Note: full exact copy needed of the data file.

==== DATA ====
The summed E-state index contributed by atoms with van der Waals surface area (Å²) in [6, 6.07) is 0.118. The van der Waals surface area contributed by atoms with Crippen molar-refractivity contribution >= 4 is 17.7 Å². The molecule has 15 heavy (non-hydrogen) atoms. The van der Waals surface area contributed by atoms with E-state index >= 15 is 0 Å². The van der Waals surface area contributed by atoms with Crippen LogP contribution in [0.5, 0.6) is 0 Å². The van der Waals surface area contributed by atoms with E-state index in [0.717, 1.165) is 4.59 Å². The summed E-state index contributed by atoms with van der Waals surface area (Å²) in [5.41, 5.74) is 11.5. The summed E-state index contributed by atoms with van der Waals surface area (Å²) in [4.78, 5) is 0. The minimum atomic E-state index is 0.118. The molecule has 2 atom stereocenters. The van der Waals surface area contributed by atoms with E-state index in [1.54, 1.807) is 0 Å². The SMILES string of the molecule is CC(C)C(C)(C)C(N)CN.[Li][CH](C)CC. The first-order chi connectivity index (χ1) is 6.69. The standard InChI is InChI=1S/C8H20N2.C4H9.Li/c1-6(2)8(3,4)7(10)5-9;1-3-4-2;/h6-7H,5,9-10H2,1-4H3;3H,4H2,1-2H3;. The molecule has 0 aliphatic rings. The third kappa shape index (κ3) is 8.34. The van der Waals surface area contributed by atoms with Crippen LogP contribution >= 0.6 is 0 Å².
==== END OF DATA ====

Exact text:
The summed E-state index contributed by atoms with van der Waals surface area (Å²) in [6, 6.07) is 0.118. The van der Waals surface area contributed by atoms with Crippen molar-refractivity contribution >= 4 is 17.7 Å². The molecule has 15 heavy (non-hydrogen) atoms. The van der Waals surface area contributed by atoms with E-state index >= 15 is 0 Å². The van der Waals surface area contributed by atoms with Crippen LogP contribution in [0.5, 0.6) is 0 Å². The van der Waals surface area contributed by atoms with E-state index in [0.717, 1.165) is 4.59 Å². The summed E-state index contributed by atoms with van der Waals surface area (Å²) in [5.41, 5.74) is 11.5. The summed E-state index contributed by atoms with van der Waals surface area (Å²) in [4.78, 5) is 0. The minimum atomic E-state index is 0.118. The molecule has 2 atom stereocenters. The van der Waals surface area contributed by atoms with E-state index in [1.54, 1.807) is 0 Å². The SMILES string of the molecule is CC(C)C(C)(C)C(N)CN.[Li][CH](C)CC. The first-order chi connectivity index (χ1) is 6.69. The standard InChI is InChI=1S/C8H20N2.C4H9.Li/c1-6(2)8(3,4)7(10)5-9;1-3-4-2;/h6-7H,5,9-10H2,1-4H3;3H,4H2,1-2H3;. The molecule has 0 aliphatic rings. The third kappa shape index (κ3) is 8.34. The van der Waals surface area contributed by atoms with Crippen LogP contribution >= 0.6 is 0 Å².